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Hesston College bucket list: the next generation

Go on a road trip. Check. Students explore Zion National Park in Utah during spring break 2017.

Go on a road trip. Check. Students explore Zion National Park in Utah during spring break 2017.

by Mackenzie Miller

Visit Coronado Heights. Check. Silas Driver ’17 and Christy Kauffman ’17 see historic sites at the alleged location near Lindsborg, Kan., where Francisco Vásquez Coronado gave up his search for the seven cities of gold and turned around to return to Mexico.
Visit Coronado Heights. Check. Silas Driver ’17 and Christy Kauffman ’17 see historic sites at the alleged location near Lindsborg, Kan., where Francisco Vásquez Coronado gave up his search for the seven cities of gold and turned around to return to Mexico.
Go on an illogical road trip out of state? Check.

Go dumpster diving? Check.

Continue a 16-year tradition? Check.

That’s exactly what Jonah Short-Miller ’17 (Bellingham, Wash.) was up to during his two years at Hesston College. As a biochemistry major, Short-Miller occupied his time with lab reports and late night study sessions. But he also made time for one very important thing: the Hesston College bucket list.
Handed down to him from his sister, Rachel Short-Miller ’15, the bucket list has a 16-year history, starting with student Dierdre Harder ’01.

Harder’s younger sister, Fjaere (Harder) ’05 Harder Nussbaum, got the list in 2004 after her brother, Zachary Harder ’03. It has been 12 years since the Harder family attended Hesston, so the list now travels down to friends. How do you get selected? You just have to be a student at Hesston College. And lucky enough to be chosen, of course.

Harder Nussbuam said the list was “a very thoughtful gift from her sister as a guide for her younger siblings.”

Go on the International Choir Tour. Check. Jonah Short-Miller and Ali Zuercher ’16 in Madrid, Spain in 2016.
Go on the International Choir Tour. Check. Jonah Short-Miller and Ali Zuercher ’16 in Madrid, Spain in 2016.
And for the younger Harder sister, the bucket list was indeed a guide. A hard worker and strong student, Harder Nussbaum says the list framed her overall Hesston College experience as it reminded her “how important the friendships, surprises and momentary experiences are.”

“It encouraged me to find and relish the whimsical, carefree pleasures of the Hesston Experience,” said Harder Nussbaum.

The list continues to have that effect on its lucky recipients.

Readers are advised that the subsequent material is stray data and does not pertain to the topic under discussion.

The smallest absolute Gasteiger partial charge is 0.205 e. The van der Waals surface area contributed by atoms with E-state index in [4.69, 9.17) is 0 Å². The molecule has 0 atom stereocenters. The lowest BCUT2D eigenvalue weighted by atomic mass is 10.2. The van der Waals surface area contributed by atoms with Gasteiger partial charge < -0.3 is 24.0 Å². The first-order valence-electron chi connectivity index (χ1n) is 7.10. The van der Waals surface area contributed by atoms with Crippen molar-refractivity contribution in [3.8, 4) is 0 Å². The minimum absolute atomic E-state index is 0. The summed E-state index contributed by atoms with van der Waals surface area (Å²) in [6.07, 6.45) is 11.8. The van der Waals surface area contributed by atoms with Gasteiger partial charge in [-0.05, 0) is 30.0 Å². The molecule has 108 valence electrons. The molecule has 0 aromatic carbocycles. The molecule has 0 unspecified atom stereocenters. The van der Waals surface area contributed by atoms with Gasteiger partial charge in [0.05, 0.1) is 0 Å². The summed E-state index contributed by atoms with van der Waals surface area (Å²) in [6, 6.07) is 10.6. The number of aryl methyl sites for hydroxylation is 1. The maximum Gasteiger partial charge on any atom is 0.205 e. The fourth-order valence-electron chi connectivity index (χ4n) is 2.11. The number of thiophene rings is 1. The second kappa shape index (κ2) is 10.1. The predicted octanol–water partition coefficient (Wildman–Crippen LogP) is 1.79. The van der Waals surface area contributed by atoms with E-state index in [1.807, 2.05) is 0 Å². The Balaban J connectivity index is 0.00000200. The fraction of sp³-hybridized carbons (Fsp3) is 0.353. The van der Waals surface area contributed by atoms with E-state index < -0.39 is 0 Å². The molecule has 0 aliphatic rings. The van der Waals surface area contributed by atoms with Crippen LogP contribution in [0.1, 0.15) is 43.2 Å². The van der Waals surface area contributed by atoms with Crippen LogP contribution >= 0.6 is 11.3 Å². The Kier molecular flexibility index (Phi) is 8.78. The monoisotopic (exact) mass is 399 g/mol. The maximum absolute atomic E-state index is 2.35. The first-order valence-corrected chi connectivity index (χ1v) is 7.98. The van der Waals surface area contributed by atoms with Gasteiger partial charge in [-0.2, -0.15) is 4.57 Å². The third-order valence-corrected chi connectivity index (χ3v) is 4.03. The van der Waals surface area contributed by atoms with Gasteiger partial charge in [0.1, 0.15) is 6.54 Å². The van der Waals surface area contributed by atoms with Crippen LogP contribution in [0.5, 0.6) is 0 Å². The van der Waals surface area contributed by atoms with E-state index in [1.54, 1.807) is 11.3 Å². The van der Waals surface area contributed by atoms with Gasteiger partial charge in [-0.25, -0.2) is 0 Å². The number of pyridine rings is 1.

Jonah Short-Miller was the eighth student to contribute to and participate in this bucket list.

“The bucket list is a fun way to keep in touch with Hesston’s past,” he said. “Having the list encouraged me to make much more of an effort to put myself out there.”

In fact, on a cold weekend in March, Short-Miller traveled with friends to Freeman, S.D., for the purpose of checking another item off his bucket list: Shmeckfest, an annual four-day festival celebrating the heritage and culture of three Mennonite ethnic groups in the area – Hutterite, Swiss and Low German.

Short-Miller also headed west for spring break 2017, visiting Arches National Park and the Grand Canyon among other things. Another bucket list item checked off.

Get a flight from an aviation student. Check.
Get a flight from an aviation student. Check.
“We also randomly went to Oklahoma last year,” added Short-Miller, noting that he had more than one illogical road trip under his belt.
Short-Miller completed most of the 89 semi-secret items on the list (side note: Not all items are completely legal).

For instance, some things like “Climb on top of Erb…no, all HC buildings” could lead to a fine. Or “Climbing the Hesston water tower” might be a little risky.

But other items on the list such as going star tipping or sending random things through campus mail are just plain goofy.

Now a seasoned veteran in these endeavors, Short-Miller passed on the list upon his graduation in May.

Who’s the next lucky student? Short-Miller didn’t give a clear answer, but it could definitely be more than one person.

“I just want people to have new and crazy experiences and to add to the list. I hope it keeps going,” he said.

Also floored that the list still lives on, Harder Nussbaum said, “It is heartwarming to know that through the passing on of the bucket list itself, and the activities on it, students continue to get the ‘education plus’ that we have fondly coined the Hesston Experience.”

As Short-Miller ended his time as guardian of the list, he had one more task from his older sister, Mara (Short-Miller) ’12 Graber. She left 25 ideas for her brother. The last one?

“Add your own things to the list and pass it on to others.”

Short-Miller wouldn’t reveal all the secrets and ideas he passed along, but he did share one of his bucket list additions:

“Don’t be afraid to redefine yourself; Hesston is the best place in the world to be exactly who you want to be.”

Check.